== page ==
Essex

Hospital scan for Egyptian mummy in Essex

Lady Ta-Hathor
Image caption It is hoped the scan will revealed how Lady Ta-Hathor died

An Essex hospital has been given an Egyptian mummy a full body scan, which could possibly reveal how she died.

Lady Ta-Hathor, estimated to be 2,500 years old, has been kept in Colchester Castle Museum collection since 1871.

The mummy is being moved to the Ipswich Museum later to become a permanent exhibit in the new Egyptian Gallery.

On the way she was given the scan at The Oaks Hospital in Colchester to find out more about her life and whether she has any internal organs.

Although Lady Ta-Hathor has been X-rayed before, it is hoped the scan will also show the level of mummification her body received.

It is believed she died in her mid-20s from natural causes.

Ancient technology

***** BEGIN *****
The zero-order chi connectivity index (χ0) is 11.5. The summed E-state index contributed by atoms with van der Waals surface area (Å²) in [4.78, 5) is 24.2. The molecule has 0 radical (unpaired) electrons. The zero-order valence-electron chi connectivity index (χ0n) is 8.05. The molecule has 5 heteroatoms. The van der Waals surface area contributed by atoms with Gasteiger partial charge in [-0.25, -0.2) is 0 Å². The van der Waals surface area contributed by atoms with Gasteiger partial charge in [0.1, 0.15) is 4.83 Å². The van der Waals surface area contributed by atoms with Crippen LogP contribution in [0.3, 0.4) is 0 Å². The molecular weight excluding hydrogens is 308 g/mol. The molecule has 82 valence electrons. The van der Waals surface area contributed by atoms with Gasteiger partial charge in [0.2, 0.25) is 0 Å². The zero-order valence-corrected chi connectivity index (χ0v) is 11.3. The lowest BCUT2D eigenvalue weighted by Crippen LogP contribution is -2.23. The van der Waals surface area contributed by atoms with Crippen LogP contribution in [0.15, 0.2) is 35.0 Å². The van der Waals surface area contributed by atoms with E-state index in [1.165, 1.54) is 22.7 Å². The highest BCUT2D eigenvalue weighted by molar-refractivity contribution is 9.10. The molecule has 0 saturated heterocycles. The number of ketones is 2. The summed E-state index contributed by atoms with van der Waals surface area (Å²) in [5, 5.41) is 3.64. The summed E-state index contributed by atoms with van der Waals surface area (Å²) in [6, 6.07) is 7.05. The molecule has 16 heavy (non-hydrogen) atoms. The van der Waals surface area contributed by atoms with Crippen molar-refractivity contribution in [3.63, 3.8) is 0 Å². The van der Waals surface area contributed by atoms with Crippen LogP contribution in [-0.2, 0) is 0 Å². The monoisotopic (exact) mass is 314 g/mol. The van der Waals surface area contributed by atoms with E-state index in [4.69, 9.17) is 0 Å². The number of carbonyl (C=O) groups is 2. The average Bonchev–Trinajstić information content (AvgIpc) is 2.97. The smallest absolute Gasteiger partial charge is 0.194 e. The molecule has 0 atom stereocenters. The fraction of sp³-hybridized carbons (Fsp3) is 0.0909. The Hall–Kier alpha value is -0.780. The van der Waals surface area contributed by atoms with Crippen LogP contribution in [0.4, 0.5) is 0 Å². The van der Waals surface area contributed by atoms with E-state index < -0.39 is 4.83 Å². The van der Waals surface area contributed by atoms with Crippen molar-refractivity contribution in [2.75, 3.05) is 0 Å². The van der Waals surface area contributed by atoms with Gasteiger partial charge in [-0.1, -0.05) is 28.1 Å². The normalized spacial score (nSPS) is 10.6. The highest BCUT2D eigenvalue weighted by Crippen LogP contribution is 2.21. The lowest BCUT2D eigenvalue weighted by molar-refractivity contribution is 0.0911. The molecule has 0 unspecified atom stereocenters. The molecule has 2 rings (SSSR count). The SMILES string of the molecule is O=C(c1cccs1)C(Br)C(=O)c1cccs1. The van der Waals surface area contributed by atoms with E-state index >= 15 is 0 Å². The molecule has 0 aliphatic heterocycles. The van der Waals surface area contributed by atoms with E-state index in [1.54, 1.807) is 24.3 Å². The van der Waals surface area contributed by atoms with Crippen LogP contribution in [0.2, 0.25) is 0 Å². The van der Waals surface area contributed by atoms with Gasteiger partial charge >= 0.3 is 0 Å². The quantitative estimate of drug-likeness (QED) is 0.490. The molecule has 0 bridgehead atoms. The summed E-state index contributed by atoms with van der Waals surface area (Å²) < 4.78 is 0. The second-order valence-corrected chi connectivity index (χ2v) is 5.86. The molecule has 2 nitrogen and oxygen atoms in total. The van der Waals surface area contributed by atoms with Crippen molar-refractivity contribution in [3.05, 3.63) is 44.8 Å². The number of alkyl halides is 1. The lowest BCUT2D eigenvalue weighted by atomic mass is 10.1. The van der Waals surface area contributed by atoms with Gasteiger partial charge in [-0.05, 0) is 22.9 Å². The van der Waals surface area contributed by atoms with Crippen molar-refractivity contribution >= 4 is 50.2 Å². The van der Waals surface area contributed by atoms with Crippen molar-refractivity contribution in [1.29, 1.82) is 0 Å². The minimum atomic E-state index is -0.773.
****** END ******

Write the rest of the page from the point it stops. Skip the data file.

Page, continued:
She was donated to the then Colchester Museum in 1871 by George H. Errington from Colchester.

Mr Errington had chartered a boat to sail up the Nile in 1856 and while at a cemetery in Luxor, Egypt, bought the mummy for seven sovereigns.

Previous X-rays have shown she had a full set of teeth but they came loose on her journey to Britain.

Vanessa Bobby-Rose, radiology manager hospital, said: "CT scanning is a non-invasive technique which will enable us to look inside Lady Ta-Hathor without the need to unwrap her.

"It gives us an opportunity to use modern technology to examine an object preserved by ancient technology."

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